It depends upon how current the malware is and what type it is. Some have well-known keys, or discoverable keys. You need to do some web searching to see what's what. In the future, you will want to a disc image backup to an external drive that is only attached to the system when you do the backup. Also, keep backups of your new or changed files between the image backups. That way, you can recover your system and most of your data if you get hit by this cruft again. What I do, even for Windows systems, is to boot from a Linux live DVD, mount the external drive, that you have installed a linux file system on, and then use the Linux 'dd' command to copy the ENTIRE drive (including partition table and all partitions and file systems) to the backup disc. That can be easily compressed to save storage space. Here is an example of how to do it:
mount /dev/sdxN /mnt/backup
# The x is the drive number, and N is the partition, such as /dev/sdb1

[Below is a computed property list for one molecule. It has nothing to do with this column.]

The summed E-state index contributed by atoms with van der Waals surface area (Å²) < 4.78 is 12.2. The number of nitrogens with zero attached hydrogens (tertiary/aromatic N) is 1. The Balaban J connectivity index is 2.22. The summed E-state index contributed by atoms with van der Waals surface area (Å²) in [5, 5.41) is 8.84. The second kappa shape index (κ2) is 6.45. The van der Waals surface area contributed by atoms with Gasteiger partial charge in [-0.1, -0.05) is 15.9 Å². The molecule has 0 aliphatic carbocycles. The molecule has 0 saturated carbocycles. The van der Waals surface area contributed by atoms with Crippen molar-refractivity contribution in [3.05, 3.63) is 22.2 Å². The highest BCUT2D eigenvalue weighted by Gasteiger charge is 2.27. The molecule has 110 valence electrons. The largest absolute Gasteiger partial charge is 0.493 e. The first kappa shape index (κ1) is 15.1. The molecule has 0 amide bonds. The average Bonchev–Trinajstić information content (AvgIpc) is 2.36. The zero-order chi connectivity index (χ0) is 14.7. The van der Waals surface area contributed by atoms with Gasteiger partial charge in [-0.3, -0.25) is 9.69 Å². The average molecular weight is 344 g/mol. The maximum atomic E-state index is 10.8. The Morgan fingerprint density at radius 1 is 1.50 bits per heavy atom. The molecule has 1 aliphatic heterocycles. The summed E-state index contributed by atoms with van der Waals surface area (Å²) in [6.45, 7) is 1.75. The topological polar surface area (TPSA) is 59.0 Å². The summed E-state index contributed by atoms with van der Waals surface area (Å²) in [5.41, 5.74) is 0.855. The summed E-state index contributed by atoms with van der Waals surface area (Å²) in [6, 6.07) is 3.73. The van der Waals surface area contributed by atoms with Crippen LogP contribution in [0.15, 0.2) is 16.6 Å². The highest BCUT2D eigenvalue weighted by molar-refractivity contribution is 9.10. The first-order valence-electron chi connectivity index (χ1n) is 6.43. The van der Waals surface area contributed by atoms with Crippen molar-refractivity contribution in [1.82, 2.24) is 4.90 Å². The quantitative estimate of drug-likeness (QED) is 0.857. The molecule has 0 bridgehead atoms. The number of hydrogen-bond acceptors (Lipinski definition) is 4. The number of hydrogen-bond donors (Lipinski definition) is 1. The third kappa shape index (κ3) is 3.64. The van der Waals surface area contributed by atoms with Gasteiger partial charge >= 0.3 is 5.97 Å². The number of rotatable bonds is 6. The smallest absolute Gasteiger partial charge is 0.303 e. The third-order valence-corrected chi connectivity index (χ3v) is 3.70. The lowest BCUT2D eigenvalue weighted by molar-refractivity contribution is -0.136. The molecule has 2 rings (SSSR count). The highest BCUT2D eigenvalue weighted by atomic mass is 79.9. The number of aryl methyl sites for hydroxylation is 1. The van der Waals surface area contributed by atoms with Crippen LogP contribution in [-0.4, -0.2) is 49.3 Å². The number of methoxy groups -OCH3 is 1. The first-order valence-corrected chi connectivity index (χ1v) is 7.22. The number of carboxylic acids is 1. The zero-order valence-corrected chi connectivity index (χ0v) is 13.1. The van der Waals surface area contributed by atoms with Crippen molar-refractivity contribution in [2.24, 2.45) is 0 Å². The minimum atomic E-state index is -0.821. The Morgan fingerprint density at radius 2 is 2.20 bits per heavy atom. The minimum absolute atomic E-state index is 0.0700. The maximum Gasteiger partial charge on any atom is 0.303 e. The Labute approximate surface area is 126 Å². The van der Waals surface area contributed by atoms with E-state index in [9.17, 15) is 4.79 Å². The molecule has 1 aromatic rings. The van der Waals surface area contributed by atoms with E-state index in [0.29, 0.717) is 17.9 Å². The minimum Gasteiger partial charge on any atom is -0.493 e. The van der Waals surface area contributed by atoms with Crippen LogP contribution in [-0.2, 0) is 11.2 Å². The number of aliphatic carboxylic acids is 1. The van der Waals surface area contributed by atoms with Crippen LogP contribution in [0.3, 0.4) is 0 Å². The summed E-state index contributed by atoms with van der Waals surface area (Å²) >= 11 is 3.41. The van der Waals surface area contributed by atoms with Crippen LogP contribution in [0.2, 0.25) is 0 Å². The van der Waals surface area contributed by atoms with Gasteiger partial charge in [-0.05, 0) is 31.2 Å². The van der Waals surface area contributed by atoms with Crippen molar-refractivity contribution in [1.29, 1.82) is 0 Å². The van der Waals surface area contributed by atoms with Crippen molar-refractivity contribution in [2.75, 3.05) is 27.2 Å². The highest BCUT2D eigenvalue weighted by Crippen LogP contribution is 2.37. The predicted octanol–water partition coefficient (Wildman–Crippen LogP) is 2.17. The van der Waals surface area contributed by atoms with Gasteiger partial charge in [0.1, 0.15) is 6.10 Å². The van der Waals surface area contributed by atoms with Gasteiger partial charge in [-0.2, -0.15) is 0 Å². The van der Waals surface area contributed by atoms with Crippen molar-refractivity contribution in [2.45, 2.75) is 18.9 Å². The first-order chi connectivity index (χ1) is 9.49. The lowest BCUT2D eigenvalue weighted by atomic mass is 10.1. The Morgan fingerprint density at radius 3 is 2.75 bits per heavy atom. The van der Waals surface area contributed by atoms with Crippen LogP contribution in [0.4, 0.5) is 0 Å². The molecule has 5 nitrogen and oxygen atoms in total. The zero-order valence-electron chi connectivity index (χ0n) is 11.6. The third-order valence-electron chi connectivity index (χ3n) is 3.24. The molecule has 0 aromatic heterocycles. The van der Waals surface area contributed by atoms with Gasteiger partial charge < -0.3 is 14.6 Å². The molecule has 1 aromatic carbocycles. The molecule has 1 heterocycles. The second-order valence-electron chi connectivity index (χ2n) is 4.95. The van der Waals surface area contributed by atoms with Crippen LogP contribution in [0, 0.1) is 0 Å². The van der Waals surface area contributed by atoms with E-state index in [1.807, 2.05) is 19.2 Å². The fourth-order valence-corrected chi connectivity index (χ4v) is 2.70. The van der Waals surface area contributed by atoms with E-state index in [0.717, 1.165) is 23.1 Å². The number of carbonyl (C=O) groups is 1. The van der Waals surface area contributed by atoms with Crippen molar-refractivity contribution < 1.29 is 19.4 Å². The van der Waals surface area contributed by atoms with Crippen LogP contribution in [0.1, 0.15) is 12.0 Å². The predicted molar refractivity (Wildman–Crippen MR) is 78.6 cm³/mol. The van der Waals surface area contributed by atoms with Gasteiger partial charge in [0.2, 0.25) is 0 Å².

dd if=/dev/sda bs=1M | gzip -c >/mnt/backup/system.date.gz
# Where date is the current date and /dev/sda is the system drive.
You would do this as the root user.
FWIW, this has saved my bacon and that of my clients numerous times in the past. It works with Linux drives as well as Windows ones.
To restore your drive image you would do this after booting the live DVD, becoming root, and mounting the linux partition again as above:
Following the recent ransomware attacks that leveraged the WannaCrypt0r malware and NSA-developed EternalBlue vulnerability exploit, there was plenty of advice that backup, backup, backup was the best mitigation. Data backups ...